Virus of the mind

Young Jean Lee has said that she’s constantly experimenting with form to find the best way to attack her questions and anxieties about life. So it makes sense that to explore the thorny subjects of death, dying, and loss, she’d wrap her message in a series of seemingly ordinary stories. Storytelling and daydreams aren’t mere escapism — science backs up that the human brain is designed to lock into focus when listening to or watching a story and to engage in the action, even though we know a story is fiction. This is why we jump out of our seats watching a horror film or feel our pulses race along with the action when we watch an andrenaline-pumping scene in a film like Mad Max.


When you watch the hulk get angry, your subconscious gets angry, too. Science says so. 

Jonathan Gotschall, author of The Storytelling Animal: How Stories Make us Human, shares some of the science and psychology behind why stories hold us in their grip in this two-part series of articles. The first article, “The Science of Storytelling,” looks at how the brain chemistry changes when we listen a story, and the second, “Infecting An Audience,” examines how stories are used to convey important cultural messages and values.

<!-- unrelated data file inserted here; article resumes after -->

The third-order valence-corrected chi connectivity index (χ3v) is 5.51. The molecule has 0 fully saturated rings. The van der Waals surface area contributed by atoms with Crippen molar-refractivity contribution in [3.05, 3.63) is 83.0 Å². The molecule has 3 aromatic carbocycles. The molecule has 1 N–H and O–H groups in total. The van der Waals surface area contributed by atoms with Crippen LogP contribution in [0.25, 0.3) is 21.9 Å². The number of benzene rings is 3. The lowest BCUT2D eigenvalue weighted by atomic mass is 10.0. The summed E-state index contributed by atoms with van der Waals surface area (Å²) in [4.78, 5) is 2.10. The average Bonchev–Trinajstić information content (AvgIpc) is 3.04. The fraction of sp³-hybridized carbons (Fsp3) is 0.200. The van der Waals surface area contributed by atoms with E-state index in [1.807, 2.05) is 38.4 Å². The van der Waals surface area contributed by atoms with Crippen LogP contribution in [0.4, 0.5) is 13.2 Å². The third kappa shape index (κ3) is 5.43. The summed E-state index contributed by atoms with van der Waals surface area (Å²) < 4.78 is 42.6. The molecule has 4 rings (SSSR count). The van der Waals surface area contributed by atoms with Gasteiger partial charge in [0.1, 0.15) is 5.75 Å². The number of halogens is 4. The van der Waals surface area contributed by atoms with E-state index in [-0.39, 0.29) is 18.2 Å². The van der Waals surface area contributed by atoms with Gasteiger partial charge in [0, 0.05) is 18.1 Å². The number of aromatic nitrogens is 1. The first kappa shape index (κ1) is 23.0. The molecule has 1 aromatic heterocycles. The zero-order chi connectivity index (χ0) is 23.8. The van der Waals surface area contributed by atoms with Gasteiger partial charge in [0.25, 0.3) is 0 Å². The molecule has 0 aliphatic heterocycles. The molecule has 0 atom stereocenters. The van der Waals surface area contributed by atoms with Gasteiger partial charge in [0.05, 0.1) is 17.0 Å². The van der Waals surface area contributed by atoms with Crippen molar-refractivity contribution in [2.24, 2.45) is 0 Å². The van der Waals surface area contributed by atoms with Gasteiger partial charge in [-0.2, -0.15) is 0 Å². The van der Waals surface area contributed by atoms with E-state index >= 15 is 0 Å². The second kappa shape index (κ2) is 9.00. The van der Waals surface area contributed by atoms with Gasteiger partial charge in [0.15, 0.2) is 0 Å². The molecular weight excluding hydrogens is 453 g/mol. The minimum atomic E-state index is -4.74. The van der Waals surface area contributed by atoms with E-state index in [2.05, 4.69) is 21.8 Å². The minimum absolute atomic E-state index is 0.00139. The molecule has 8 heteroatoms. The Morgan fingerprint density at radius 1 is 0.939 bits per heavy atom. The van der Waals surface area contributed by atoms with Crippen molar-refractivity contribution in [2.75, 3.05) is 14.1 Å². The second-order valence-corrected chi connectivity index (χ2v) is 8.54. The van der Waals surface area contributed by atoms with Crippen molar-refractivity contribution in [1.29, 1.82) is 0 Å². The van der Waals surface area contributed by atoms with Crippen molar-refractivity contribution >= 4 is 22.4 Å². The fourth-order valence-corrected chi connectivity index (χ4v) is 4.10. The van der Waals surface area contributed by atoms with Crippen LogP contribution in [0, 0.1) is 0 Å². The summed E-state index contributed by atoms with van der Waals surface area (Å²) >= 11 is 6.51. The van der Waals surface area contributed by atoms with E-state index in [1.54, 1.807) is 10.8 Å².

Humans live in a storm of stories. We live in stories all day long, and dream in stories all night long. We communicate through stories and learn from them. We collapse gratefully into stories after a long day at work. Without personal life stories to organize our experience, our own lives would lack coherence and meaning. Homo sapiens (wise man) is a pretty good definition for our species. But Homo fictus (fiction man) would be about as accurate. Man is the storytelling animal. — Jonathan Gottschall

Murakami Books


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